Polarizing the Moderates

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Find a piece of paper, turn it lengthwise, and draw a line that divides it on a 4:1 ratio (the crease should be 2.2 inches from the edge of the paper, you can check with a ruler after you make the fold). Now, take a new piece of paper and draw a line that divides it in half. It’s a lot easier, right? Your brain more easily identifies the center than 2.2 inches from the edge.

The same phenomena occurs in cognitive evaluation; when our brain processes two competing arguments it has a tendency to standardize the weights it assigns to each, regardless of how ridiculous one or the other is.

This cognitive fallacy can be used for political gain. Republicans have found they can move the center by staking absolutist right-wing positions and insist that the media give both sides equal weight; over time their positions became ‘conservative’ rather than ‘extreme.’ Rather than moving their positions to the center to become acceptable to a wider portion of the electorate, they make the absurd seem equal and opposite to the serious in an effort to make the center come to them.

The gross polarization of the Republican party can be observed empirically as well as anecdotally, through DW-Nominate scorestax pledges and primary challenges faced by incumbent Republicans in both 2010 and 2012. Democrats are divided on which course of action to take; while the Democratic party has become somewhat more polarized over time, their degree of polarization has been far exceeded by the Republicans, and the party as a whole still attempts to move toward the ideological center in order to achieve electoral success.

The result is an extremely polarized electorate struggling to figure out how to relate to the most moderate president since World War II. Depending on who you ask, President Obama is either a raging socialist or a Wall Street sellout, an abject failure or a mass of untapped potential. All of these assertions cannot be true, and in reality none of them are. President Obama campaigned and has governed as a pragmatic moderate, and has achieved considerable success on policies ranging from averting an economic depression, ending the War on Iraq and, most notably, passing health insurance reform, becoming the first president to complete the project that every president since Truman has advocated.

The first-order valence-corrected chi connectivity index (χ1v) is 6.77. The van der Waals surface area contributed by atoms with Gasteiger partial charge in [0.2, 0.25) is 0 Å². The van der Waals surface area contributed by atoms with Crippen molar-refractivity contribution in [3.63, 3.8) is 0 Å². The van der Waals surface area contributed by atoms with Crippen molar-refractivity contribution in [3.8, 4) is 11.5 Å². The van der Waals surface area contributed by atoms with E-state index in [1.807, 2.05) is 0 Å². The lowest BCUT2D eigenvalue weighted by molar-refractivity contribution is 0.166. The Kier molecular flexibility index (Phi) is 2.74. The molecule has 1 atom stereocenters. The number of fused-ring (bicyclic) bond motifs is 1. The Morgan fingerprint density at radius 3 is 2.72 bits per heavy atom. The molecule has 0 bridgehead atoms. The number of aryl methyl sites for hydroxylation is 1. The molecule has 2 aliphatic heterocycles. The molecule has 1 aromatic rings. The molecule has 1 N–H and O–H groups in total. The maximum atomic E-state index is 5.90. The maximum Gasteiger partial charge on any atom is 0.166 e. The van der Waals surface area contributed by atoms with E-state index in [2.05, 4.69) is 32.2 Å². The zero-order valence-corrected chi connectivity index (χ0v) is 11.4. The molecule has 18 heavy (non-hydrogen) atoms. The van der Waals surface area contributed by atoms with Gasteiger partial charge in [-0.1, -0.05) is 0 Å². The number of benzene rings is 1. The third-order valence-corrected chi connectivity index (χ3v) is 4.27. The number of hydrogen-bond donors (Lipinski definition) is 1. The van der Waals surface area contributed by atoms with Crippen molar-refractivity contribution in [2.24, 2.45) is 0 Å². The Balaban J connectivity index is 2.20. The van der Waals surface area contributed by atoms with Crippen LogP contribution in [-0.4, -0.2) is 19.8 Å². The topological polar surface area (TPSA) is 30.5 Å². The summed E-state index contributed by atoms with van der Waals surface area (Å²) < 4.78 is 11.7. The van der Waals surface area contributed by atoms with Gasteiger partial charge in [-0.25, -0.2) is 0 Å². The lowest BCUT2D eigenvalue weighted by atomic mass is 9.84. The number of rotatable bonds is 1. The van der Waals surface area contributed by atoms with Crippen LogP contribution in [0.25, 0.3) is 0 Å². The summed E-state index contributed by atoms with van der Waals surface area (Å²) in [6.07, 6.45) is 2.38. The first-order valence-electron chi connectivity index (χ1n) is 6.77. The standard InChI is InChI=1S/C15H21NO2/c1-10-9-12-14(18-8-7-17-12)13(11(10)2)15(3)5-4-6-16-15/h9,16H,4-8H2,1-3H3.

The trouble with this is that the polarization of one party creates an incentive for the other party to follow suit; if one party is willing to compromise and the other party refuses to budge then the party that compromises disadvantages itself in getting the policies it wants. Moreover, the limited Democratic polarization that occurs as a response is met with the perception that their intransigence is equal and opposite to that of their Republican counterparts. Such a perception is highly flawed and allows Republicans to skew the national debate in a disingenuous fashion that is harmful to the American civil discourse.

The next time you hear someone call the President a socialist who promotes class warfare, recognize the game their statement plays with your mind. Moderate opinions still exist; a position to the the left of the rightward extreme is not necessarily a leftward extreme in and of itself.

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